Although initially charged with over 16 counts — including receiving a bribe, conflict of interest, filing a false instrument, perjury, conspiracy to defraud — in a December 6 readiness hearing, Wilson’s charges were reduced to a single felony.
Then, prior to the sentencing this week, Wilson’s attorney, Kevin McDermott, moved to have the felony reduced to a misdemeanor. The district attorney’s office filed arguments against the motion to reduce.
In court, McDermott argued on Wilson’s behalf that there had been “a rush to judgment.” He referred to Wilson’s long years of service and the many letters of support Wilson received from former colleagues. According to McDermott, Wilson has been giving back to the community through volunteer work since his retirement.
In the end, McDermott argued, Wilson was guilty of “an error in judgement, not necessarily an error in character.”
In a surprising moment, Carla Kirkwood, a professor at Southwestern College, asked to address the judge. She said she had initiated the investigation, that she had taken the district attorney’s office over 2000 pieces of paperwork and information gathered from at least 30 colleagues at Southwestern.
She said that while she bore no personal malice toward Wilson, the college and the students had suffered while the corruption and mismanagement took place. Kirkwood said this was more than “just an error in judgment” and that during the extended period of time while these actions were occurring, the college was put on academic probation, classes were cut, and any employees who questioned what was going on were disciplined or dismissed.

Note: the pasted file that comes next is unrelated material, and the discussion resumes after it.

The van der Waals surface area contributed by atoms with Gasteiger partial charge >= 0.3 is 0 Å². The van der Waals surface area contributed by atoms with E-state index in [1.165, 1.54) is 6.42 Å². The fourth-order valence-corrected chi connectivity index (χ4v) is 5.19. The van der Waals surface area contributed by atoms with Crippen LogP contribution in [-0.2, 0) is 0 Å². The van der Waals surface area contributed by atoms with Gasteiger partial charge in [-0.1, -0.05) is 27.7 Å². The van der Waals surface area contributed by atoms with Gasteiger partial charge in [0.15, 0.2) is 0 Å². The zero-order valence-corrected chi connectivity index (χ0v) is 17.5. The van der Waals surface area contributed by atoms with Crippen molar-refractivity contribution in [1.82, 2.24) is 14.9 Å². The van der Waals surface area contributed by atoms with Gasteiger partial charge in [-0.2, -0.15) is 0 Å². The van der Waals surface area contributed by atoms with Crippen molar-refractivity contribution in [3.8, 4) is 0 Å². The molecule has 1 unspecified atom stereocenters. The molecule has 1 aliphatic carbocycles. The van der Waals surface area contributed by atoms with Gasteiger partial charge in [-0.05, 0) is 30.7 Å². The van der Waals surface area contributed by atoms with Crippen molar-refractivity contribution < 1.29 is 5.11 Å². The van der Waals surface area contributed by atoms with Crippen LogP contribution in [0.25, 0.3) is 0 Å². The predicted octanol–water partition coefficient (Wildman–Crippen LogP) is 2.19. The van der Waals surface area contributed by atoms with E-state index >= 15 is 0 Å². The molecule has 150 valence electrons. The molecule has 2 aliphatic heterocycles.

Kirkwood told the judge “punishment is supposed to be a deterrent.” She asked what message a lenient punishment would send to people who might commit such crimes and what people who could bring criminal activity to light might otherwise do.
Before sentencing, España said, “This is my community. I attended that college. I love that college and I understand that this has seriously damaged Southwestern.”
España acknowledged that Wilson had accepted gifts and help from Amigable writing the request for proposal (which ultimately got Amigable the job.)
In mitigation, however, España suggested that Wilson did not set out to destroy the college and that he had worked for the college for 30 years. Further, she argued that Wilson might not have received adequate instruction in filling out his 700 form (statement of economic interests).
España concurred with the argument that Wilson’s attorney proffered: “It was a huge error in judgement,” she said, “that lasted a number of years.”
Finally, she granted Wilson an “aggravated misdemeanor.” In addition to a $7994 fine, Wilson will have to perform 20 days of public work service and will not be allowed to work for any local schools.
Alioto’s sentencing has been moved to January 30. When asked if Alioto might also seek a misdemeanor, deputy district attorney Leon Schorr replied, “Probably.”